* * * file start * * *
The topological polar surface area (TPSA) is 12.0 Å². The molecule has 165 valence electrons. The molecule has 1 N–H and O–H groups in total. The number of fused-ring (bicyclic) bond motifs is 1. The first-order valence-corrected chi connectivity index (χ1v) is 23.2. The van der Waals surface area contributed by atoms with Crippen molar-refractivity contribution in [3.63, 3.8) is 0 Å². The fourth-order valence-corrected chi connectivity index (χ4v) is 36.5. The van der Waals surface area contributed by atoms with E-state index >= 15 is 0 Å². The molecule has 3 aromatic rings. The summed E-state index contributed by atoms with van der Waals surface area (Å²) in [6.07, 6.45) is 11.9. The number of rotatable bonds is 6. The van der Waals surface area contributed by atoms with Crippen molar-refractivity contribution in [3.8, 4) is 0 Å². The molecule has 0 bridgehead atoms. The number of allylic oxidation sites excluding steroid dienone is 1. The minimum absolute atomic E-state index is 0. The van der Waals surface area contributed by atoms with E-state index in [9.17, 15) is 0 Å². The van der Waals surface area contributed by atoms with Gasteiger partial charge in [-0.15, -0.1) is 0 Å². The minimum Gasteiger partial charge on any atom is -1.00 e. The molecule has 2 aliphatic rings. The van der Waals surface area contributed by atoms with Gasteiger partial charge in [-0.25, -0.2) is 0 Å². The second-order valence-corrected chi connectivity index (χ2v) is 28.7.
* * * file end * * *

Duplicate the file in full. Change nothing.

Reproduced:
The topological polar surface area (TPSA) is 12.0 Å². The molecule has 165 valence electrons. The molecule has 1 N–H and O–H groups in total. The number of fused-ring (bicyclic) bond motifs is 1. The first-order valence-corrected chi connectivity index (χ1v) is 23.2. The van der Waals surface area contributed by atoms with Crippen molar-refractivity contribution in [3.63, 3.8) is 0 Å². The fourth-order valence-corrected chi connectivity index (χ4v) is 36.5. The van der Waals surface area contributed by atoms with E-state index >= 15 is 0 Å². The molecule has 3 aromatic rings. The summed E-state index contributed by atoms with van der Waals surface area (Å²) in [6.07, 6.45) is 11.9. The number of rotatable bonds is 6. The van der Waals surface area contributed by atoms with Crippen molar-refractivity contribution in [3.8, 4) is 0 Å². The molecule has 0 bridgehead atoms. The number of allylic oxidation sites excluding steroid dienone is 1. The minimum absolute atomic E-state index is 0. The van der Waals surface area contributed by atoms with E-state index in [9.17, 15) is 0 Å². The van der Waals surface area contributed by atoms with Gasteiger partial charge in [-0.15, -0.1) is 0 Å². The minimum Gasteiger partial charge on any atom is -1.00 e. The molecule has 2 aliphatic rings. The van der Waals surface area contributed by atoms with Gasteiger partial charge in [-0.25, -0.2) is 0 Å². The second-order valence-corrected chi connectivity index (χ2v) is 28.7.